Whilst the papers tell us to panic and the politicians speak of a potential apocalypse, the general view is that there will likely be very little immediate change to employment law should we vote to leave the EU on 23 June 2016.
Though many of our employment rights emanate from the EU and could, in theory, be repealed, some of those core rights are generally viewed positively by both employees and businesses and would not appear ripe for wholesale repeal. That said, the possibility of erosion of some other workers' rights and repeal of some protections cannot be discounted as detailed in a recent report commissioned by the TUC.
At the very least it is not unlikely that there would be some "tinkering" of current legislation that has proven unpopular with some businesses in the UK, reducing workers' rights in the process. For example, taking some of our legislation which derives from European directives:
- If a company wishes to make 20 or more employees redundant at one establishment within 90 days, the rules on "collective information and consultation" are triggered and can be time-consuming for business. However, if we were to leave the EU, the UK would be free to lessen the burden for employers (perhaps by raising this threshold to, for example, 100 employees, or by shortening the time periods which must elapse before redundancies can be made).
- Similarly, employers are currently restricted by the Working Time Regulations which limit the working week to a maximum of 48 hours absent an effective opt out. This has long been a sore point for the UK Government and so a Brexit would pave the way to raise or even abolish this limit.
- Under the TUPE Regulations (which govern the movement of employees if a business is sold or service outsourced) there are limits on changing an employee's contract after they have moved across to the new business, allowing employees to keep their original employment terms in many circumstances. The Government may well remove or soften this restriction following a Brexit to allow the terms and conditions of new employees to be harmonised with the existing terms of the buyer's employees. Movement to abolish these regulations would be welcomed by employers, though certainly not by trade unions.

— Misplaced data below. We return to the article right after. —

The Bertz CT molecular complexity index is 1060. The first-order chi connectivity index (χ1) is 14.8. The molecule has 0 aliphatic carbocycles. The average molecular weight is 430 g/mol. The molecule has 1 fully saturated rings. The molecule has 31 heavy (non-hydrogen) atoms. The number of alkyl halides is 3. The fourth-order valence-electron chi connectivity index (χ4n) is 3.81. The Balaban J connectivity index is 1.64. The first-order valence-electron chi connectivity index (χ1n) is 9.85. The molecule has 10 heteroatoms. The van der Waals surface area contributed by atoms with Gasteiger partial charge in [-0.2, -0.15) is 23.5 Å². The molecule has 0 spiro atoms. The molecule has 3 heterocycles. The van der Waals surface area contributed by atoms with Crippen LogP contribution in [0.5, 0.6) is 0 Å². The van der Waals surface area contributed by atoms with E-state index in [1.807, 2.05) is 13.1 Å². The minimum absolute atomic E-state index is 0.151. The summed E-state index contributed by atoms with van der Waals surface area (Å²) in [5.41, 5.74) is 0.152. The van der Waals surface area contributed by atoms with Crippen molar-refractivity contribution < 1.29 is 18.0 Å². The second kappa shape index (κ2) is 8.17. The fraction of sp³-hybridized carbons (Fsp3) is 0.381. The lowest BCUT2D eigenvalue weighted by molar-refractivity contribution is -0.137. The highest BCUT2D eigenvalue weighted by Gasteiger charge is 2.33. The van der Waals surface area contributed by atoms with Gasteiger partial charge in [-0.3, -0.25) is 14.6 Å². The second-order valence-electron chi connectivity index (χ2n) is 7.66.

Traditionally, our Government has not had the best track record in protecting workers' rights. Take, for example, the right to paid holiday. Prior to 1997 there was no statutory right to paid annual leave; however this changed with the introduction of the Working Time Regulations 1998 which created the statutory right to four weeks' annual leave. The UK Government was so opposed to this directive that it went to the European Court of Justice to attempt to get it annulled (United Kingdom v Council of the European Union).
European employment law sets a minimum not a ceiling for our employment rights. Therefore, without these minimum standards set by Europe there is room for a shift away from laws such as those above which protect employees in the long term. UK employment law has always been subject to the political will and sensibilities of the government in power at any one time; be that a desire to strip back trade union power or aiming to increase family friendly rights. Removing the ultimate checks and balances of European law will provide freedom for the Government to set its own legislative agenda on workers' rights which might well be to the detriment of the average employee.